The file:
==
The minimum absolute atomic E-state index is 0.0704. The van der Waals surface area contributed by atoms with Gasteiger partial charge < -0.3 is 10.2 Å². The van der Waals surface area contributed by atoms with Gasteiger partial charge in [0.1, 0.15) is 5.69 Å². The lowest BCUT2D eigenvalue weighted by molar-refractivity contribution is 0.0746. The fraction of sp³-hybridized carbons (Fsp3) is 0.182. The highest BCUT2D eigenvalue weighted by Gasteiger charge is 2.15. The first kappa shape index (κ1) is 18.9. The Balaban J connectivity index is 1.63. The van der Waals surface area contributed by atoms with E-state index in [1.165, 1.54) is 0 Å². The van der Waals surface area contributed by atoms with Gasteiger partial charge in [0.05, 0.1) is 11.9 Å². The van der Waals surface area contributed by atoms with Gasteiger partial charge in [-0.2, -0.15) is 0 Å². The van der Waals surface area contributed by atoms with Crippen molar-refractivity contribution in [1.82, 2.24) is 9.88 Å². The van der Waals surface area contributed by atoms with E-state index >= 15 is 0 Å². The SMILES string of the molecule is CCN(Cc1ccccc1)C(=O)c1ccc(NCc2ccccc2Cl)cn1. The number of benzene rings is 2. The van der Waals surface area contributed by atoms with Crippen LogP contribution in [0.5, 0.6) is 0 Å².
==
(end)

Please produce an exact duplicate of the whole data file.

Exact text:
The minimum absolute atomic E-state index is 0.0704. The van der Waals surface area contributed by atoms with Gasteiger partial charge < -0.3 is 10.2 Å². The van der Waals surface area contributed by atoms with Gasteiger partial charge in [0.1, 0.15) is 5.69 Å². The lowest BCUT2D eigenvalue weighted by molar-refractivity contribution is 0.0746. The fraction of sp³-hybridized carbons (Fsp3) is 0.182. The highest BCUT2D eigenvalue weighted by Gasteiger charge is 2.15. The first kappa shape index (κ1) is 18.9. The Balaban J connectivity index is 1.63. The van der Waals surface area contributed by atoms with E-state index in [1.165, 1.54) is 0 Å². The van der Waals surface area contributed by atoms with Gasteiger partial charge in [0.05, 0.1) is 11.9 Å². The van der Waals surface area contributed by atoms with Gasteiger partial charge in [-0.2, -0.15) is 0 Å². The van der Waals surface area contributed by atoms with Crippen molar-refractivity contribution in [1.82, 2.24) is 9.88 Å². The van der Waals surface area contributed by atoms with E-state index >= 15 is 0 Å². The SMILES string of the molecule is CCN(Cc1ccccc1)C(=O)c1ccc(NCc2ccccc2Cl)cn1. The number of benzene rings is 2. The van der Waals surface area contributed by atoms with Crippen LogP contribution in [0.5, 0.6) is 0 Å².